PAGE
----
Alan and Pina have lived contentedly in isolated - and insular - Boney Point for thirty years. Now they are dealing with Alan's devastating early-onset Alzheimer's diagnosis. As he is cast adrift in the depths of his own mind, Pina is left to face the consequences alone, until the arrival of a flock of black cockatoos seems to tie him, somehow, to the present. Nearby, conservation biologist Arianna Brandt is involved in a project trying reintroduce the threatened glossy black cockatoos into the wilds of Murrungowar National Park. Alone in the haunted bush, and with her birds failing to thrive, Arianna's personal demons start to overwhelm her and risk undoing everything. At first, when the two women's paths cross, they appear at loggerheads but - in many ways - they are invested in the same outcome but for different reasons. Ultimately, unexpected events will force them both to let go of their pasts and focus on the future. 'Heartbreaking and real, grounded in a stunning natural environment. McKnight questions our responsibilities - to loved ones, and to places we love.' - Inga Simpson 'A poetic and powerful portrayal of how hard it is for humans to change - even while the world changes around us. Rain Birds is a moving meditation on the deeply intimate kinds of loss experienced within families, and the harrowing losses our entire planet is facing.' - Ceridwen Dovey 'With a delicate yet decisive hand, Harriet McKnight deftly weaves the stories of two forthright women searching for moments of stillness in an ever-changing world. Intelligent and absorbing, Rain Birds eschews sentiment in favour of clear-eyed empathy for its characters.' - Melanie Joosten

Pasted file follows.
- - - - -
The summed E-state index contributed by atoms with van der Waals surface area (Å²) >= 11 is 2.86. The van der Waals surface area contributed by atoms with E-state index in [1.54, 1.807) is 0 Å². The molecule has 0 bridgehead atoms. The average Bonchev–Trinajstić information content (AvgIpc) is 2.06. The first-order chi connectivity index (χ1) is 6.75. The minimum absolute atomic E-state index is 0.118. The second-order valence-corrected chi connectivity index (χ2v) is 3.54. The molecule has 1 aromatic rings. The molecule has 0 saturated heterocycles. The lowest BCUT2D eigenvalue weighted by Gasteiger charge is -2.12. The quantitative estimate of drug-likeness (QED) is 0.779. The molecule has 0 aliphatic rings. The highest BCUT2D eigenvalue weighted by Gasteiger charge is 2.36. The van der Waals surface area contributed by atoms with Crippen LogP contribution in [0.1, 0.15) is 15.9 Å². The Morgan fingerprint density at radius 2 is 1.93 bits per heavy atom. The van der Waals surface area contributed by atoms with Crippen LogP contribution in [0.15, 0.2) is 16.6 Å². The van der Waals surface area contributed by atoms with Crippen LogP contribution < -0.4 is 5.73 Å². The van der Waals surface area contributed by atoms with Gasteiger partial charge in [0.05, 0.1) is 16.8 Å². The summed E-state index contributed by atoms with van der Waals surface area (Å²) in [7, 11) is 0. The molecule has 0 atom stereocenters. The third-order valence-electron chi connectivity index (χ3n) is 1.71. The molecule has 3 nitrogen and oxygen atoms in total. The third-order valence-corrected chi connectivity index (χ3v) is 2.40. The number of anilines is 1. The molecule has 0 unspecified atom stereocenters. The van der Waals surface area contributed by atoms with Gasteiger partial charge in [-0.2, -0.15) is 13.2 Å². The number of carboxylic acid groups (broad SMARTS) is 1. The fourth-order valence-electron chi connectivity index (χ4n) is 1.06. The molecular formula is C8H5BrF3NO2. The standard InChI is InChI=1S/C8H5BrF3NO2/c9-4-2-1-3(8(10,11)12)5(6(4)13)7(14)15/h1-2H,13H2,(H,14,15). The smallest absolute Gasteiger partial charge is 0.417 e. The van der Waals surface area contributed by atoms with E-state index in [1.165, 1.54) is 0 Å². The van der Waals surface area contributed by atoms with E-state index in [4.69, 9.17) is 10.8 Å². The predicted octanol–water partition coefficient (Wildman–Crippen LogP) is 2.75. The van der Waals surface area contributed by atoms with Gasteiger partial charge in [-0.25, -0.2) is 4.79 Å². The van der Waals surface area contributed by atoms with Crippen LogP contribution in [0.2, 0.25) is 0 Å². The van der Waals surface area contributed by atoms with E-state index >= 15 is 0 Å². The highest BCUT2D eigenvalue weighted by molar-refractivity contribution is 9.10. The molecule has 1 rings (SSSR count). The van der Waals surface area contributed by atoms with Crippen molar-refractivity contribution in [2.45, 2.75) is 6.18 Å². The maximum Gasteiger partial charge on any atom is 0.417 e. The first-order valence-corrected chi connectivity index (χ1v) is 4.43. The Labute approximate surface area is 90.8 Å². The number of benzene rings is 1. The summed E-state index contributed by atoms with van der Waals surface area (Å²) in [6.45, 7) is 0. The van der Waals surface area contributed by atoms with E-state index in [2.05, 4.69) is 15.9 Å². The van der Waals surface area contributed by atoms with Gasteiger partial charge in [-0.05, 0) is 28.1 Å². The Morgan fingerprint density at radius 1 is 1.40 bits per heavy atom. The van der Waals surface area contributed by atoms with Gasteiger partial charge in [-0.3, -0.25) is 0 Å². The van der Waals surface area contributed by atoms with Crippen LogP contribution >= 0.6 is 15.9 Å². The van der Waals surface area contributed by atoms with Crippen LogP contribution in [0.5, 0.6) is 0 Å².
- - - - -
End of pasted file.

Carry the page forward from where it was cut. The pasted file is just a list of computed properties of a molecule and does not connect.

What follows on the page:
Harriet McKnight's work has been shortlisted for the 2014 Overland VU Short Story Prize, the 2015 ABR Elizabeth Jolley Short Story Prize, and the 2016 Overland Neilma Sidney Short Story Prize. She works as Managing Editor of The Canary Press. Rain Birds is her debut novel.